It’s hard to find a woman who accused of a man of sexual harassment and then carried on with her life and career as normal. Think Anita Hill, or the actresses who rejected or complained about Hollywood producer Harvey Weinstein, or the untold numbers of women who speak up about discrimination and wind up fired from their jobs, or blackballed from entire industries.
But on Monday, former Fox News anchor Gretchen Carlson did just that; she announced her own comeback. Carlson plans to host a new documentary series, set to air on the A&E network, focused on telling stories about workplace sexual harassment.
The move marks her first return to TV since former Fox chairman Roger Ailes forced her out of the network in 2016, after Carlson rebuffed his sexual advances and complained about sex discrimination.
Even as an increasing number of media outlets devote stories to the potential redemption of the many prominent men who’ve been accused of sexual harassment in this Me Too moment, Carlson’s comeback is a poignant reminder of the careers that truly are ruined when sexual harassment is allowed to flourish. Typically, it’s the victims of harassment who vanish.
Focusing on the men is a “slap in the face,” Carlson told HuffPost in a phone interview on Wednesday.
Carlson filed suit against Ailes nearly two years ago, before the hashtag Me Too was a phenomenon. She triumphed. Ailes was ousted from the network he helped found, though with a $40 million exit package. She walked away with a $20 million settlement. Many more women at Fox soon came forward with their own stories.
Since then Carlson’s become an activist on sexual harassment, lobbying Congress on legislation, speaking at conferences and writing a book called “Be Fierce,” published last fall.
She spoke with HuffPost about her comeback, the future of Me Too and another new project she launched this week with the nonprofit March of Dimes called Gretchen Carlson Advocacy Fellows, which broadens her recent focus from sexual harassment to a wider range of women’s issues, including racial disparities in maternal and infant health, maternity leave and post-partum support.
You’ve written about how women are permanently sidelined from their careers after speaking up about harassment. Is coming back to TV particularly meaningful for you?
Yes. 100 percent. I wanted to be able to go back to my passion and what I worked so hard on for 27 years of my life. I want to be an example to thousands and maybe many millions who have lost their professions for having the courage to talk about harassment.
Of the thousands of women who reached out to me [with their stories of harassment], 99 percent of them were never afforded the opportunity to work in their chosen profession again. It’s outrageous on its face. I want to make sure I’m sending a message of hope to other women that they too can make comebacks.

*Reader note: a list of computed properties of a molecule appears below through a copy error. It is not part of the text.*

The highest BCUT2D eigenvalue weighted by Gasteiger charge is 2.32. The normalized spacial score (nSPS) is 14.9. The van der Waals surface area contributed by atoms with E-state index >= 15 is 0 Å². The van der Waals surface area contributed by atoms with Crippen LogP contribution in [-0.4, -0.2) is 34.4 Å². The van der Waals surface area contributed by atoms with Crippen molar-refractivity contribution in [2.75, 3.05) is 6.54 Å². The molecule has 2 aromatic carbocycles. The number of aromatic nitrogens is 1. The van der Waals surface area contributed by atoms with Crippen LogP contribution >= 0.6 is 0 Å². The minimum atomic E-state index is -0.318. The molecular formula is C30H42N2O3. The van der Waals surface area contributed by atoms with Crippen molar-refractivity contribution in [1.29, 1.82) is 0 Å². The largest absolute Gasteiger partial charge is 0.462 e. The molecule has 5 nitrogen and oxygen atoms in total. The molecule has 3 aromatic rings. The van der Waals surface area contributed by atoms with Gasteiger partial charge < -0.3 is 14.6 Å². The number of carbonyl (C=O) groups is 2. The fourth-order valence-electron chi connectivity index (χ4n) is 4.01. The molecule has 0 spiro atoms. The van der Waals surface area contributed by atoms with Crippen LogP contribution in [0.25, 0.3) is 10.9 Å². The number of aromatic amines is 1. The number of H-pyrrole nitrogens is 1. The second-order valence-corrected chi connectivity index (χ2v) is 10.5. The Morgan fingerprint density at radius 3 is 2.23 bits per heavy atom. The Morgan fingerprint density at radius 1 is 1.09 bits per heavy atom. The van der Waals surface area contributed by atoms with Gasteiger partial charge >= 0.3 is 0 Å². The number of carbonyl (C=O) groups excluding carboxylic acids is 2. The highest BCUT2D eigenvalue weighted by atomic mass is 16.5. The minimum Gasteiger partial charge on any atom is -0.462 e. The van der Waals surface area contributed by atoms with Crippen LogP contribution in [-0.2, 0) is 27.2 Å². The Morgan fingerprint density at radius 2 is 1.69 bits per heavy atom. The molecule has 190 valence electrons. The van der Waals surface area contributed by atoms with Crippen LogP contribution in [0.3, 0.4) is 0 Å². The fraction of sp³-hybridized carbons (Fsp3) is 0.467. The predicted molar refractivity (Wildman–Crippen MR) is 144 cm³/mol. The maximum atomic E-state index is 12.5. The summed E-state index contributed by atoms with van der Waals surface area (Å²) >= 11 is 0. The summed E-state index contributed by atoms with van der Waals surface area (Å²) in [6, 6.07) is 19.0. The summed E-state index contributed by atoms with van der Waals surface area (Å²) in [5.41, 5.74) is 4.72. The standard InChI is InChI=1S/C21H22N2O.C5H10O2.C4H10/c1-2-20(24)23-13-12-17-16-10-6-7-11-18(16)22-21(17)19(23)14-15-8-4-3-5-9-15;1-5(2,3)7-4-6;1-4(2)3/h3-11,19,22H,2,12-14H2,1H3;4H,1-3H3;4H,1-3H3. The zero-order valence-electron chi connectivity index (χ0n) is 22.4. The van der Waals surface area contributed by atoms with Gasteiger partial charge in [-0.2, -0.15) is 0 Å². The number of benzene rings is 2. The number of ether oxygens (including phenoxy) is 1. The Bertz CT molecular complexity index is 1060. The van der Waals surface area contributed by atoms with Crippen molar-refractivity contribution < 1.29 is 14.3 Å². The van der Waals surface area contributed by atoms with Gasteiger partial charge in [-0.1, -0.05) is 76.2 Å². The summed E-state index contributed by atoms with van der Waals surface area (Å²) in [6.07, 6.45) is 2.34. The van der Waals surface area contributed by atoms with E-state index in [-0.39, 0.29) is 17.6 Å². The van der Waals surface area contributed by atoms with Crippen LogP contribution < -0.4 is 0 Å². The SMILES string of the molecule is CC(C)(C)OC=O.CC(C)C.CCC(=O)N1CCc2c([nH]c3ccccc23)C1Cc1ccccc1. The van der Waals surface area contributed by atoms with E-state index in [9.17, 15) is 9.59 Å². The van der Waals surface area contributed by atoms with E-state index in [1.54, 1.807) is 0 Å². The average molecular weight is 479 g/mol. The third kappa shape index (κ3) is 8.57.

What do you make of the recent rash of media stories about harassers ability to comeback?
Those stories are a slap in the face to all the women who have lost their careers as a result of doing nothing wrong except having the bravery to come forward. I’m not sure there is even evidence that these men are making a comeback.
Even writing the [comeback] story perpetuates the idea that harassing is not that big of a deal. We should write stories about all the women who haven’t been able to go back and imagine how brave it would be for those companies to hire some women to come back. That would be a good story.
What do you think is next for Me Too?
It’s one thing to talk about the famous people, those stories attract a lot of attention. Harassment is an epidemic everywhere, not just with famous people.
I feel like we’ve come to the far end of the tipping point when we focus on everyday-women ― members of military, police, teachers. I want to make sure I give them a mouthpiece. My first special for A&E will focus on these women.
How has your tolerance for “harmless” sexism changed over the years? In your book you speak of the “drip, drip of misogyny” being like torture. On Fox and Friends your co-hosts were often incredibly sexist and you managed to handle it with grace.
I can’t talk about Fox [editor’s note: her settlement with the network prohibits it], but you iterated what was happening. My hope is that women have been empowered to not just sit there and take it. Women are seeing that their voice matters. They’re mobilizing and standing up and saying not so fast. So yeah, I do think millions of women have felt empowered to not just sit there and take it.
I’d make the argument that part of this entire movement has trickled down to the effect we’ve seen with the Parkland high school students.
Even with all these women speaking up, and the Me Too movement catching on, we still have an accused harasser sitting in the Oval Office. Is that disheartening?
I get asked that at every single event that I do. A lot of people are feeling disconnected on that.
Do you think there’s a bit of fatigue with hearing from victims?
I don’t feel that way. I’m of the opinion that we can’t put the genie back in the bottle. There’s been massive progress ― a cultural revolution.
If you look at how I was treated and what happened to me a mere 21 months ago and you look at how that changed in just a year-and-a-half, from women not being believed to omigosh, now we actually believe women. Men not being immediately fired to now harassers being fired. Men not issuing apologies, to on the same day they’re issuing apologies. That’s a major transformation.
So I really believe we’ve made immense progress. I hope we haven’t come to the end of the journey.
This interview has been edited and condensed for clarity.